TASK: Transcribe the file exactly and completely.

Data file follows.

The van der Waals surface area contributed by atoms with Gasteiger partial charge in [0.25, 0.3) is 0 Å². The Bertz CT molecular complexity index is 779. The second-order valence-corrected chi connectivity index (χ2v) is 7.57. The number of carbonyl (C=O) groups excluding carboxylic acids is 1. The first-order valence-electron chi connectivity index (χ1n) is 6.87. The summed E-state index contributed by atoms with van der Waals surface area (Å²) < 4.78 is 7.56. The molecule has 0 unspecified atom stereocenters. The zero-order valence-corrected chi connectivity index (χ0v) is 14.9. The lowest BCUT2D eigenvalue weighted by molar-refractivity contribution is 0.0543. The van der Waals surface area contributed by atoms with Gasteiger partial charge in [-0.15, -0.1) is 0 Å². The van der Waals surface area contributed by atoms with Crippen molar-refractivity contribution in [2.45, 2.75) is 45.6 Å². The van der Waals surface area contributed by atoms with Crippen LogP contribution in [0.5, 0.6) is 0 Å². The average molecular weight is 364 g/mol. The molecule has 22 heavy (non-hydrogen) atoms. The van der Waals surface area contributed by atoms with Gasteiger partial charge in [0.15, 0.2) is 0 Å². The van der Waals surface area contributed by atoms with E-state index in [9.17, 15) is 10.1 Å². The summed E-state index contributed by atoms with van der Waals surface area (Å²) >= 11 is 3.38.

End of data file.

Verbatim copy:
The van der Waals surface area contributed by atoms with Gasteiger partial charge in [0.25, 0.3) is 0 Å². The Bertz CT molecular complexity index is 779. The second-order valence-corrected chi connectivity index (χ2v) is 7.57. The number of carbonyl (C=O) groups excluding carboxylic acids is 1. The first-order valence-electron chi connectivity index (χ1n) is 6.87. The summed E-state index contributed by atoms with van der Waals surface area (Å²) < 4.78 is 7.56. The molecule has 0 unspecified atom stereocenters. The zero-order valence-corrected chi connectivity index (χ0v) is 14.9. The lowest BCUT2D eigenvalue weighted by molar-refractivity contribution is 0.0543. The van der Waals surface area contributed by atoms with Gasteiger partial charge in [-0.15, -0.1) is 0 Å². The van der Waals surface area contributed by atoms with Crippen molar-refractivity contribution in [2.45, 2.75) is 45.6 Å². The van der Waals surface area contributed by atoms with Crippen LogP contribution in [0.5, 0.6) is 0 Å². The average molecular weight is 364 g/mol. The molecule has 22 heavy (non-hydrogen) atoms. The van der Waals surface area contributed by atoms with Gasteiger partial charge in [0.15, 0.2) is 0 Å². The van der Waals surface area contributed by atoms with E-state index in [9.17, 15) is 10.1 Å². The summed E-state index contributed by atoms with van der Waals surface area (Å²) >= 11 is 3.38.